Thanks furry much! Kraków firm revolutionise canine pet care with 4D printed orthoses
A Kraków-based start-up is set to revolutionise the world of canine pet care after devising a 4D printed orthoses device capable of correcting degenerative, post-accident or congenital abnormalities in dogs.
The idea was born after brothers Franciszek and Grzegorz Kosch saw their previous company Glaze Prosthetics become the first in the world to design an upper limb human prosthetic that used 3D technology from start to finish.
Noticing a gap in the pet market, the duo launched Wimba this year along with their friend, Maciej Szczepański – a veterinarian and finalist at this year’s London Vet Show 30 Under Thirty.
Speaking to TFN, Grzegorz Kosch said: “We saw a great opportunity in the PetTech sector – there’s a huge need for canine orthoses products but almost a complete lack of good quality orthopaedic supplies.”
With around 700 million dogs in the world, it’s estimated that as many as 20 percent have an orthopaedic problem of some kind or other. Until now, though, vets have been limited in the kind of treatments that they can administer.
“We only started this project in June so we have moved very fast,” says Kosch. “However, we’ve been able to work quickly because of the industry knowledge that my brother and I have acquired, and the veterinary skills and market knowledge that Maciej brought to the table.”
Offering an entirely new standard, Wimba’s first product, the Wimba Ortho, aims to support, align, set, prevent, or correct deformities whilst also assisting weak muscles by improving their overall function.
Seeking to fully restore a pet’s mobility, the device provides functional stability to the injured limb segment, can prevent or reduce the severity of an injury, controls a dog’s range of movement and provides physiological ranges of possible motion.
“At first we thought we could use normal 3D scanners to develop this,” says Kosch, “but we quickly realised that telling a dog not to move was close to impossible! We had to come up with a new way to acquire data.”
Instead, new solutions were developed, among them a mobile app allowing users to scan their dog to ensure the perfect fit.
“Obviously,” says Kosch, “animals also have fur – to take correct measurements we also came up with a kind of sock that you can put on your pet that our algorithms can then recognise.”
The multi-functionality of the device has also set a benchmark.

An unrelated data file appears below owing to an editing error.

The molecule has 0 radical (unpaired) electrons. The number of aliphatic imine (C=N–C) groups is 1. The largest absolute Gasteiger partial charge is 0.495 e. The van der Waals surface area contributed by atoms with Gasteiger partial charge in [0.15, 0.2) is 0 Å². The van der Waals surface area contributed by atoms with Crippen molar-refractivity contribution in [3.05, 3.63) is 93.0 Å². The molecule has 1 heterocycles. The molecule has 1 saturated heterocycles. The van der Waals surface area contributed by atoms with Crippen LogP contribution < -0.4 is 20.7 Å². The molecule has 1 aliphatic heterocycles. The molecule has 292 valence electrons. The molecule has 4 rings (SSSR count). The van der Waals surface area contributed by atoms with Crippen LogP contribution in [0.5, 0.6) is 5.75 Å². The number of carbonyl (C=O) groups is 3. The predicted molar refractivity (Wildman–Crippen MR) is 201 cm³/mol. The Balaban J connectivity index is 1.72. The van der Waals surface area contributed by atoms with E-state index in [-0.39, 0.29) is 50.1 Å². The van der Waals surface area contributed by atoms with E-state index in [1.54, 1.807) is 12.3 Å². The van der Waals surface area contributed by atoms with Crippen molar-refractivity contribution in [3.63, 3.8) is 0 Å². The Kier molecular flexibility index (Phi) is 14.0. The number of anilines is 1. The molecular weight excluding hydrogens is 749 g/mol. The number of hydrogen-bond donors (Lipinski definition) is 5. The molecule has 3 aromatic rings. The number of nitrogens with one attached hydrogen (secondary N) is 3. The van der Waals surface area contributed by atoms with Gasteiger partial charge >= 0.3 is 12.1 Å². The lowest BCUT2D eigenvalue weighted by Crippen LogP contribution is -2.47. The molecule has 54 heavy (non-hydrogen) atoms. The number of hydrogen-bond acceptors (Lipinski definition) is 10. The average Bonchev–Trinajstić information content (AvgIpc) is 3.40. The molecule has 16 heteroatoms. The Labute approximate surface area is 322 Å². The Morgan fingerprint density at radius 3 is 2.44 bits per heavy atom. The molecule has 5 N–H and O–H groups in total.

“We didn’t just want to make orthoses for dogs,” continues Kosch. “We wanted the product to do more, so from the outset the design team were thinking beyond its basic use.”
Featuring interchangeable, coloured tokens, these allow for different functions as well as a treatment roadmap tailored to a pet’s individual needs. By monitoring the rehabilitation process, these can then be used to increase resistance so that the dog can rebuild its muscles in the most efficient way.
According to Kosch, product tests have already reaped positive results. “Just the other day we had a very heavy, fourteen-year-old dog that was struggling to walk unaided. The device worked perfectly – he was able to stand on his legs easily.”
As it stands, Wimba are poised to transform PetTech in more ways than one. “The products that are currently on the market don’t have these varied functions,” he says. “Moreover, they’re expensive and turnaround time between order and delivery can be anything up to six-weeks.”
Weighing around five times less than the nearest competitor, Wimba also hope to undercut the competition from the cost perspective. “An immense amount of dogs need these solutions,” says Kosch.
“We’re working on a B2B basis and will be selling to clinics and vets, so while we won’t be able to set the final consumer price, we do aim to be affordable – ultimately, we want to help dogs so we are doing everything we can to be competitive in our pricing.”
The subject of mounting publicity, Wimba Ortho will make its international debut at the London Vet Show in mid-November, after which it will go on sale in Poland and the UK.
“We have big expectations,” says Kosch. “We’ve had a huge amount of interest from clinics and animal therapists and I think we’ve truly created a unique product that is widely needed.”
From a territorial point of view, 2023 will see Wimba Ortho made available across the EU and US in as many as 1,000 international veterinary clinics.
“From the tech point of view, we’re preparing other products,” adds Kosch, “and we’re anticipating the full launch of six new products by the end of next year.”
Among others, these will include state-of-the-art prosthetics as well as shoes designed to protect an animal’s paws from extreme heat and cold.